Ethics and dissemination

    Ethics granted by the University of Bradford on 15 August 2022, reference E995. All members of the group will coproduce publications related to the project and all the names of the members will be included as authors. Any presentations will involve all members where possible.

    Ethics statements

    Patient consent for publication

    Acknowledgments

    We acknowledge the support and guidance from Simon Couth, The Working Academy, Academic Librarians and members of the expert by experience group, University of Bradford.

    References

    Supplementary materials

    • Supplementary Data

      This web only file has been produced by the BMJ Publishing Group from an electronic file supplied by the author(s) and has not been edited for content.

    Footnotes

    • Twitter @DrDianneWepa

    • Collaborators Expert by Experience Group, Faculty of Health Studie, University of Bradford, West Yorkshire, United Kingdom Associate Professor Dr Dianne Wepa Assistant Professor and Mental Health Nurse Mr Martin Neale Research Assistant and Mental Health Nurse student: Mr Waseem Abo-Gazala Chair, Expert by Experience Group, Ms Sally Cusworth Patient Public Involvement Coordinator, Dr Jae Hargan Expert by Experience, Mr Manoj Mistry Expert by Experience, Mr Jimmy Vaughan Expert by Experience, Mr Stephen Giles Expert by Experience, Mrs Mehnaz Khan Expert by Experience, Ms Lucy Power.

    • Contributors DW: conceptualisation, methodology, investigation, funding acquisition, project administration, Covidence software analysis, writing, reviewing and editing. MN: Covidence software analysis, writing, reviewing and editing. WA-G: Covidence software analysis, writing, reviewing and editing. SC, JH, MM, JV, SG, MK and LP: reviewing. All authors have read and agreed to the published version of the manuscript.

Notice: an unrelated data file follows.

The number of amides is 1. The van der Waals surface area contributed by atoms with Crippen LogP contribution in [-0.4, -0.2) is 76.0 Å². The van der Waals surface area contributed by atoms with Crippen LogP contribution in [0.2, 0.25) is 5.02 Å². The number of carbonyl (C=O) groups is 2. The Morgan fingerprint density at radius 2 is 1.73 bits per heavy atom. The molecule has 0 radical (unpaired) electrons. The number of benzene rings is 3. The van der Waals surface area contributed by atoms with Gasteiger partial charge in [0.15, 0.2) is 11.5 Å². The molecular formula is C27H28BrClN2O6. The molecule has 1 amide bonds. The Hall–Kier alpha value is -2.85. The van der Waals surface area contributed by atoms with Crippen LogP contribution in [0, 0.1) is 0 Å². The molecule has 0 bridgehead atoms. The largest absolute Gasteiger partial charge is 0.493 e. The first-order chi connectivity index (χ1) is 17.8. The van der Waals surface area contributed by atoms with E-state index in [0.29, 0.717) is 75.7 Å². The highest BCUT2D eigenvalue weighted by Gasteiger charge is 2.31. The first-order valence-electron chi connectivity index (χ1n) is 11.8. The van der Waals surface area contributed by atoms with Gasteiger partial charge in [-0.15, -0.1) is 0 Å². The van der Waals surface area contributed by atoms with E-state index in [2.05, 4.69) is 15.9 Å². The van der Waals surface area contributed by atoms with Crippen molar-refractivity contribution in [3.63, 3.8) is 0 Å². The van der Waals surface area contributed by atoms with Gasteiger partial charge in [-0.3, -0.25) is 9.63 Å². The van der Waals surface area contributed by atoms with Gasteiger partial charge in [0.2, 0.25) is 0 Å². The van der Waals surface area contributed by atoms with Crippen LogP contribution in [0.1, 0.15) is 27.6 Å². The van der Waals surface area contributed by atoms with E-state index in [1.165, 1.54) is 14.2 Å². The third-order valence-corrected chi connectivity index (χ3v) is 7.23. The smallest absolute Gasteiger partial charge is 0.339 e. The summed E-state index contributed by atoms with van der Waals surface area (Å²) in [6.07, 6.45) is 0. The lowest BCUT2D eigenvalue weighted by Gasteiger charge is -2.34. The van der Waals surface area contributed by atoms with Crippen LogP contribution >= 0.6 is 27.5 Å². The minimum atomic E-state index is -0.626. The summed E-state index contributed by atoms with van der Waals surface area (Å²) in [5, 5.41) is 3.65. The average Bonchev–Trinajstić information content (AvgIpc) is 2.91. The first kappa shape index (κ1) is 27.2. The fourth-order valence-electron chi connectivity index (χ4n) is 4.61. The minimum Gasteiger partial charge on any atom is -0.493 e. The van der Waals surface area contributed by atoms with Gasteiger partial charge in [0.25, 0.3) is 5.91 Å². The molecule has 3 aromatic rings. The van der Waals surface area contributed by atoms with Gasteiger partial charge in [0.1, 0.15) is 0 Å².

• Funding This research was funded by the National Institute for Health and Care Research (NIHR) Yorkshire and Humber Patient Safety Translational Research Centre (NIHR Yorkshire and Humber PSTRC). Project Reference: SICF 2022-02. The views expressed in this article are those of the author(s) and not necessarily those of the NIHR or the Department of Health and Social Care. The primary investigator is employed by the University of Bradford. The funds will be distributed to the university to pay for release time for the Primary Investigator and recruitment of a research assistant. The majority of the funds are distributed to the experts by experience group and research assistant. As part of codesign methodology all members of the group will be involved in reviewing the literature and developing the study protocol, reviewing and publishing the protocol and findings.

    • Competing interests None declared.

    • Patient and public involvement Patients and/or the public were involved in the design, or conduct, or reporting, or dissemination plans of this research. Refer to the Methods section for further details.

    • Provenance and peer review Not commissioned; externally peer reviewed.

    • Supplemental material This content has been supplied by the author(s). It has not been vetted by BMJ Publishing Group Limited (BMJ) and may not have been peer-reviewed. Any opinions or recommendations discussed are solely those of the author(s) and are not endorsed by BMJ. BMJ disclaims all liability and responsibility arising from any reliance placed on the content. Where the content includes any translated material, BMJ does not warrant the accuracy and reliability of the translations (including but not limited to local regulations, clinical guidelines, terminology, drug names and drug dosages), and is not responsible for any error and/or omissions arising from translation and adaptation or otherwise.